According to The Los Angeles Times, pranksters called in a domestic disturbance at Chris Brown's house at 5 p.m. PST on Monday, claiming Brown's mother may have been shot.
Police swarmed to the scene, but the R&B singer wasn't even home. The cops were greeted by staff instead, and the incident proved to be a hoax.
Shortly after police arrived, Brown's parents showed up to look on as authorities made an obligatory sweep of Brown's residence.
The prank, often referred to as "swatting," is just another in a long line of recent line of pranks of celebrities.
Another incident was recently called in about Tom Cruise's house as well. Last month, authorities arrested the person believed to be responsible for calling in incidents about Ashton Kutcher and Justin Bieber's homes. They either got the wrong guy or another ballsy prankster is out there.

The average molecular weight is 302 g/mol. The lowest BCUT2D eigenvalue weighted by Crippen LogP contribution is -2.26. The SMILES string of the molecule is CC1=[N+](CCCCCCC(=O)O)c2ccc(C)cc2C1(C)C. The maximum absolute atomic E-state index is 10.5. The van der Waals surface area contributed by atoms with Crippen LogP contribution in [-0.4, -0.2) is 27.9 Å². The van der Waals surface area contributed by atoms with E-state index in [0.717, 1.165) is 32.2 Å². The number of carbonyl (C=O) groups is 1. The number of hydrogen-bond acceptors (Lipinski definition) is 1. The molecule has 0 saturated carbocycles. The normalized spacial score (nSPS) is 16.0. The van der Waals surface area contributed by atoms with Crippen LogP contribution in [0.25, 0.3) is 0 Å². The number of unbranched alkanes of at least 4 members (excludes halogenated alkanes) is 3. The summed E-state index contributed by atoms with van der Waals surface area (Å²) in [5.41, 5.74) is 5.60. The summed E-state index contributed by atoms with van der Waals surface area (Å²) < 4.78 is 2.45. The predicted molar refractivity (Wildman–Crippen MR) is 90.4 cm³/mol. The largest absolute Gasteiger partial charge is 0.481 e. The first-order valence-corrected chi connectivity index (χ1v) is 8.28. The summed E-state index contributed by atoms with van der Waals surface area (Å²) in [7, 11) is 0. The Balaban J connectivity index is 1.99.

The idea behind "swatting" isn't just to annoy the police or the celebrity. People have also called in swatting attempts on normal individuals and often use much more serious language, resulting in a much more dramatic scene. Swatting standards would probably say that a swatting is deemed effective when the owner of the home is dragged out at gunpoint while the SWAT team clears his house.
A recent report about the pranking phenomenon featured a man who pranksters told police was holding his family at gunpoint. Bored teens have even paid money to watch the live feed on the terrifying incident happening at their friends' homes.
Individuals caught swatting can be fined and jailed for improper use of emergency services and can no doubt be sued by the individuals they pranked for causing such trauma in their lives.
Luckily, Chris Brown wasn't at home, so we don't have to worry about feeling bad for him.
Photo credit: WENN.com
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